ATF defendant alleging racial profiling headed to drug rehab center

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Illustration of Yusef Casanova, by Anson Stevens-Bollen

Yusef Casanova has sat in a prison cell for 27 months — charged with federal drug and gun offenses after his arrest in a 2016 undercover sting operation in Albuquerque.

On Dec. 20, his attorney will drive him to the Four Winds Recovery Center, a drug rehabilitation facility, just outside Farmington.

It’s an unusual turn of events: A federal judge ordered the release of Casanova, who is facing decades in federal prison if he’s convicted.

Casanova was swept up in an undercover operation that arrested a highly disproportionate percentage of black people. Casanova, like others, is alleging he was racially profiled by the federal bureau of Alcohol, Tobacco, Firearms and Explosives (ATF), which designed and oversaw the operation.

While the federal government touted the operation as arresting the worst of the worst, many were low-level drug offenders, such as Casanova who at the time of his arrest was living in his car.

NMID has followed Casanova’s case since early last year.

With his placement in the rehab center, Casanova, 45, won’t be a free man in the eyes of the law, but he will be free from the privately operated New Mexico prisons where he’s been confined since ATF agents arrested him in August 2016. And he’ll get help for what he has described as a decades long struggle with drug addiction.

At least temporarily.

The move comes after U.S. Senior District Judge James Parker granted a request from Casanova’s federal public defender, Brian Pori, to release him until Parker rules on whether to dismiss charges in the case. Casanova is charged with distributing 5 or more grams of meth, being a felon in possession of a firearm and possession of an unlicensed firearm.

Pori has been litigating a claim for nearly two years that Casanova was targeted in the four-month operation and arrested because he is black. The hearing on the motion to dismiss charges against Casanova is scheduled for early next year.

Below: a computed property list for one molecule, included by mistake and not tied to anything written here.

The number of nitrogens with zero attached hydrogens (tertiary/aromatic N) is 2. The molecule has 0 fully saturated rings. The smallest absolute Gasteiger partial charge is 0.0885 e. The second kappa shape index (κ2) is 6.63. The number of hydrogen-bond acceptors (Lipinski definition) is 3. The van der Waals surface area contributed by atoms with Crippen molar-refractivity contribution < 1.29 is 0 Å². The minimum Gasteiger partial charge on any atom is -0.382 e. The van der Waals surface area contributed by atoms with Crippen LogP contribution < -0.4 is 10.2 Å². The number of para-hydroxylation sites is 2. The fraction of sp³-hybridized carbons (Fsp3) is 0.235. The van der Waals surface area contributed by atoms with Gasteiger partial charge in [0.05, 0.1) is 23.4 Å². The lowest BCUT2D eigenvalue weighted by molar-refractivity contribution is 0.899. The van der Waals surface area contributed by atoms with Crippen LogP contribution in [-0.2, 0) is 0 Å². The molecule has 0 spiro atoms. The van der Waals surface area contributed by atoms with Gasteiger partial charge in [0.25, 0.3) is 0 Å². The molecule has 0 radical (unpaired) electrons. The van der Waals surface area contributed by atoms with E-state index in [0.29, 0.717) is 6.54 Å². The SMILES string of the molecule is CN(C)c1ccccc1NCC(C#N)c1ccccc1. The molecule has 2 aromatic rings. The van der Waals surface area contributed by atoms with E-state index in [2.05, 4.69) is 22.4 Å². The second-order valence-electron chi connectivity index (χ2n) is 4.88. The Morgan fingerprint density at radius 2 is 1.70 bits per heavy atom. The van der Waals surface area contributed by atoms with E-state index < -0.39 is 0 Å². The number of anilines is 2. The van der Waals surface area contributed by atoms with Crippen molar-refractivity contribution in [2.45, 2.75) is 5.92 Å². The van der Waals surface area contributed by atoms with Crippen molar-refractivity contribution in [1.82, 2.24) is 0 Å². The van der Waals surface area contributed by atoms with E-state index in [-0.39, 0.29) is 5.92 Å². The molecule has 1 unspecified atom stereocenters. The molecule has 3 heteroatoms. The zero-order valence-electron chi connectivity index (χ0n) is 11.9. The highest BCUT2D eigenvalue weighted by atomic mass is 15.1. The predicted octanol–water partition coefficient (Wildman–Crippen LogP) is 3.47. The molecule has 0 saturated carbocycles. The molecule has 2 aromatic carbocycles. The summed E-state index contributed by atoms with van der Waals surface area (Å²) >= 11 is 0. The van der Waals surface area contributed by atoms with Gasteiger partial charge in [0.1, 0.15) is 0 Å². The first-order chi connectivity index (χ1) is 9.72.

Court clerk’s notes from the hearing at which Parker ordered Casanova’s release to the treatment center indicate that he can remain there — under “home confinement” and fitted with an electronic, location-monitoring ankle bracelet — until the hearing. It is not clear whether he will be allowed to remain at Four Winds if he loses his motion to dismiss and the case proceeds to trial.

New Mexico In Depth’s ongoing series about the ATF operation has spanned a year and a half and has raised questions about racial profiling and ATF’s tactics — including its use of confidential informants. It also has highlighted similarities between previous operations run by the same ATF agents in other cities, where a disproportionate share of black people were also arrested.

In Casanova’s case, agents did not pursue the white man who gave the meth to Casanova and moments later sold it to an undercover agent.

At the time, Casanova was living in his car and battling a debilitating meth habit.

“I’m being made out to be this big drug dealer,” Casanova told NMID in an interview last year at the Torrance County Detention Center. “I feel like they employed me to commit a crime, knowing I was homeless and had a habit.”

While federal law enforcement officials have said they arrested the “worst of the worst.” NMID’s review of court records found that the vast majority of the 103 people arrested — 28 of whom were black — did not have the kinds of lengthy, violent criminal records agents have said they used when deciding who to target. In nearly every case, the quantities of drugs and guns people sold to undercover agents were relatively small by federal standards.

Casanova isn’t the first of the ATF sting defendants to be sent to a place that focuses on drug treatment as opposed to a federal prison by way of a judge’s order.

In January, U.S. District Judge William P. “Chip” Johnson accepted a plea agreement in the government’s case against Jennifer Padilla, a now-40-year-old Albuquerque mother of five, that allowed her to be sent to a halfway house in lieu of further incarceration.

Padilla spent nearly a year and a half behind bars after her arrest in the ATF sting. She was facing 10 to 13 years in federal prison if convicted on charges that she arranged two meth deals.

But Johnson’s order in her case came after allegations she made in court motions that an ATF informant targeted her while she lived in a halfway house and enticed her into a romantic relationship, which he exploited to lure her into using drugs again and setting up the drug deals.

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